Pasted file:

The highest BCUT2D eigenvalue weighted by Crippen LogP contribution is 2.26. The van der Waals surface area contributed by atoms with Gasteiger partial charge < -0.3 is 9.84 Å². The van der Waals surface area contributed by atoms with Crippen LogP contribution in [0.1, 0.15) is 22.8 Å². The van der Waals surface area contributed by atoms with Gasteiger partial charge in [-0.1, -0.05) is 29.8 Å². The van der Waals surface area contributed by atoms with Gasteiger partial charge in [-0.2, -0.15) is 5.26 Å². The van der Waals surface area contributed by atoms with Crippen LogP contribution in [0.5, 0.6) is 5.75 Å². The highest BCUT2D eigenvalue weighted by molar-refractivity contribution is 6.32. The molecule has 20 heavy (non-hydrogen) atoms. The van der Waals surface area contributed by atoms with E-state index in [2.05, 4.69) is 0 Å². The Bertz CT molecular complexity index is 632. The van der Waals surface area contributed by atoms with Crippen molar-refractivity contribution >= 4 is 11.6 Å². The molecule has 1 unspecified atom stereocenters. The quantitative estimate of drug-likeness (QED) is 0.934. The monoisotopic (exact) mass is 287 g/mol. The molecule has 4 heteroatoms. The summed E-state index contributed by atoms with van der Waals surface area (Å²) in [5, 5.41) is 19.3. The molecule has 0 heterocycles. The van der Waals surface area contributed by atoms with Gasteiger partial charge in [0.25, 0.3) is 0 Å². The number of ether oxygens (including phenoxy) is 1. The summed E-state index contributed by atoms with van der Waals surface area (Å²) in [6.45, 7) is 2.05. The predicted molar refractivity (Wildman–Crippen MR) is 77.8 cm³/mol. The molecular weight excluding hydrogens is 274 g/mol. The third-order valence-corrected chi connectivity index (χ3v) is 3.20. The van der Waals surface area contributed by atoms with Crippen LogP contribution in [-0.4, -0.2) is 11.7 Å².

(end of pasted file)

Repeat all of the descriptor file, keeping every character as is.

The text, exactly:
The highest BCUT2D eigenvalue weighted by Crippen LogP contribution is 2.26. The van der Waals surface area contributed by atoms with Gasteiger partial charge < -0.3 is 9.84 Å². The van der Waals surface area contributed by atoms with Crippen LogP contribution in [0.1, 0.15) is 22.8 Å². The van der Waals surface area contributed by atoms with Gasteiger partial charge in [-0.1, -0.05) is 29.8 Å². The van der Waals surface area contributed by atoms with Gasteiger partial charge in [-0.2, -0.15) is 5.26 Å². The van der Waals surface area contributed by atoms with Crippen LogP contribution in [0.5, 0.6) is 5.75 Å². The highest BCUT2D eigenvalue weighted by molar-refractivity contribution is 6.32. The molecule has 20 heavy (non-hydrogen) atoms. The van der Waals surface area contributed by atoms with E-state index in [2.05, 4.69) is 0 Å². The Bertz CT molecular complexity index is 632. The van der Waals surface area contributed by atoms with Crippen molar-refractivity contribution >= 4 is 11.6 Å². The molecule has 1 unspecified atom stereocenters. The quantitative estimate of drug-likeness (QED) is 0.934. The monoisotopic (exact) mass is 287 g/mol. The molecule has 4 heteroatoms. The summed E-state index contributed by atoms with van der Waals surface area (Å²) in [5, 5.41) is 19.3. The molecule has 0 heterocycles. The van der Waals surface area contributed by atoms with Gasteiger partial charge in [0.25, 0.3) is 0 Å². The number of ether oxygens (including phenoxy) is 1. The summed E-state index contributed by atoms with van der Waals surface area (Å²) in [6.45, 7) is 2.05. The predicted molar refractivity (Wildman–Crippen MR) is 77.8 cm³/mol. The molecular weight excluding hydrogens is 274 g/mol. The third-order valence-corrected chi connectivity index (χ3v) is 3.20. The van der Waals surface area contributed by atoms with Crippen LogP contribution in [-0.4, -0.2) is 11.7 Å².